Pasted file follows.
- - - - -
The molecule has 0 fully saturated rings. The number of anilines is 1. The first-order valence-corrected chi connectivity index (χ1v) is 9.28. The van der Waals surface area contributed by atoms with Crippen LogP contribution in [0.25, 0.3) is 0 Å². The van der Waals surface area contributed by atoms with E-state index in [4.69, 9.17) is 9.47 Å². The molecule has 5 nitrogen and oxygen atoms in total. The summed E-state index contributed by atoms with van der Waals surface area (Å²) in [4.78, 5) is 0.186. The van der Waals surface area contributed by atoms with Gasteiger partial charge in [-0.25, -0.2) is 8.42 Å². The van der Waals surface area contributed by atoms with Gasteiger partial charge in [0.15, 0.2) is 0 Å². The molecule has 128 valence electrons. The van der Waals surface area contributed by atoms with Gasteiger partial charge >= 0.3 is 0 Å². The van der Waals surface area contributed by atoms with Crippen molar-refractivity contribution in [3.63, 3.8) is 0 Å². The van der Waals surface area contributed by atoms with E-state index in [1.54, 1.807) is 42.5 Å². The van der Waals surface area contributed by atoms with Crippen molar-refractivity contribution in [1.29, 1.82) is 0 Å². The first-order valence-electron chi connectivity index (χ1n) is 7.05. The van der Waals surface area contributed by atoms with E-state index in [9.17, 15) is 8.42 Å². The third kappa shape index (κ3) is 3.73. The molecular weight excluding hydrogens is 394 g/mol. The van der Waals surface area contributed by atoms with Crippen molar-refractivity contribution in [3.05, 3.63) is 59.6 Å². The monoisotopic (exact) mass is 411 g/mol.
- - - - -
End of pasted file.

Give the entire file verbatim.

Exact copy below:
The molecule has 0 fully saturated rings. The number of anilines is 1. The first-order valence-corrected chi connectivity index (χ1v) is 9.28. The van der Waals surface area contributed by atoms with Crippen LogP contribution in [0.25, 0.3) is 0 Å². The van der Waals surface area contributed by atoms with E-state index in [4.69, 9.17) is 9.47 Å². The molecule has 5 nitrogen and oxygen atoms in total. The summed E-state index contributed by atoms with van der Waals surface area (Å²) in [4.78, 5) is 0.186. The van der Waals surface area contributed by atoms with Gasteiger partial charge in [-0.25, -0.2) is 8.42 Å². The van der Waals surface area contributed by atoms with Gasteiger partial charge in [0.15, 0.2) is 0 Å². The molecule has 128 valence electrons. The van der Waals surface area contributed by atoms with Gasteiger partial charge >= 0.3 is 0 Å². The van der Waals surface area contributed by atoms with Crippen molar-refractivity contribution in [3.63, 3.8) is 0 Å². The van der Waals surface area contributed by atoms with E-state index in [1.54, 1.807) is 42.5 Å². The van der Waals surface area contributed by atoms with Crippen molar-refractivity contribution in [1.29, 1.82) is 0 Å². The first-order valence-electron chi connectivity index (χ1n) is 7.05. The van der Waals surface area contributed by atoms with E-state index in [9.17, 15) is 8.42 Å². The third kappa shape index (κ3) is 3.73. The molecular weight excluding hydrogens is 394 g/mol. The van der Waals surface area contributed by atoms with Crippen molar-refractivity contribution in [3.05, 3.63) is 59.6 Å². The monoisotopic (exact) mass is 411 g/mol.